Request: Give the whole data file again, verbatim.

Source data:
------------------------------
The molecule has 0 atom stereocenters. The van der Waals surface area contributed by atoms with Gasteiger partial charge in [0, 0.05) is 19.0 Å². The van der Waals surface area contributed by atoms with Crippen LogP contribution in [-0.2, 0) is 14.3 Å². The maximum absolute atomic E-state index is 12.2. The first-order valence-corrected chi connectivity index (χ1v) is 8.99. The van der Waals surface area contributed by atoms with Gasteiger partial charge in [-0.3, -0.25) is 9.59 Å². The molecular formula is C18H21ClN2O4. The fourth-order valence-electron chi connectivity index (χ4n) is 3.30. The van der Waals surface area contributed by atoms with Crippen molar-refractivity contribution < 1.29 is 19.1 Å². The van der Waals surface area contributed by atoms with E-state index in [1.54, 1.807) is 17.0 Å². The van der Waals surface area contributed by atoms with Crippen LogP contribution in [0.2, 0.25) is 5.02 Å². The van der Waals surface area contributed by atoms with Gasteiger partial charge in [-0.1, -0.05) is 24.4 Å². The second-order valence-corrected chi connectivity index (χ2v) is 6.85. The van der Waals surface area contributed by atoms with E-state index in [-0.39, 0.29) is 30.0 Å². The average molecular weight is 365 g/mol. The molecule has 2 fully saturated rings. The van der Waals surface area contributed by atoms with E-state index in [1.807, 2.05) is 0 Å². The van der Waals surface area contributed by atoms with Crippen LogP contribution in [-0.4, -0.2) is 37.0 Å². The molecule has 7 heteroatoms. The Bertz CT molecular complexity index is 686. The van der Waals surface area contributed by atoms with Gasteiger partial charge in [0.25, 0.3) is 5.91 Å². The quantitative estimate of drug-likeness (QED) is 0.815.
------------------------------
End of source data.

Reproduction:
The molecule has 0 atom stereocenters. The van der Waals surface area contributed by atoms with Gasteiger partial charge in [0, 0.05) is 19.0 Å². The van der Waals surface area contributed by atoms with Crippen LogP contribution in [-0.2, 0) is 14.3 Å². The maximum absolute atomic E-state index is 12.2. The first-order valence-corrected chi connectivity index (χ1v) is 8.99. The van der Waals surface area contributed by atoms with Gasteiger partial charge in [-0.3, -0.25) is 9.59 Å². The molecular formula is C18H21ClN2O4. The fourth-order valence-electron chi connectivity index (χ4n) is 3.30. The van der Waals surface area contributed by atoms with Crippen molar-refractivity contribution < 1.29 is 19.1 Å². The van der Waals surface area contributed by atoms with E-state index in [1.54, 1.807) is 17.0 Å². The van der Waals surface area contributed by atoms with Crippen LogP contribution in [0.2, 0.25) is 5.02 Å². The van der Waals surface area contributed by atoms with Gasteiger partial charge in [-0.1, -0.05) is 24.4 Å². The second-order valence-corrected chi connectivity index (χ2v) is 6.85. The van der Waals surface area contributed by atoms with E-state index in [-0.39, 0.29) is 30.0 Å². The average molecular weight is 365 g/mol. The molecule has 2 fully saturated rings. The van der Waals surface area contributed by atoms with E-state index in [1.807, 2.05) is 0 Å². The van der Waals surface area contributed by atoms with Crippen LogP contribution in [-0.4, -0.2) is 37.0 Å². The molecule has 7 heteroatoms. The Bertz CT molecular complexity index is 686. The van der Waals surface area contributed by atoms with Gasteiger partial charge in [0.25, 0.3) is 5.91 Å². The quantitative estimate of drug-likeness (QED) is 0.815.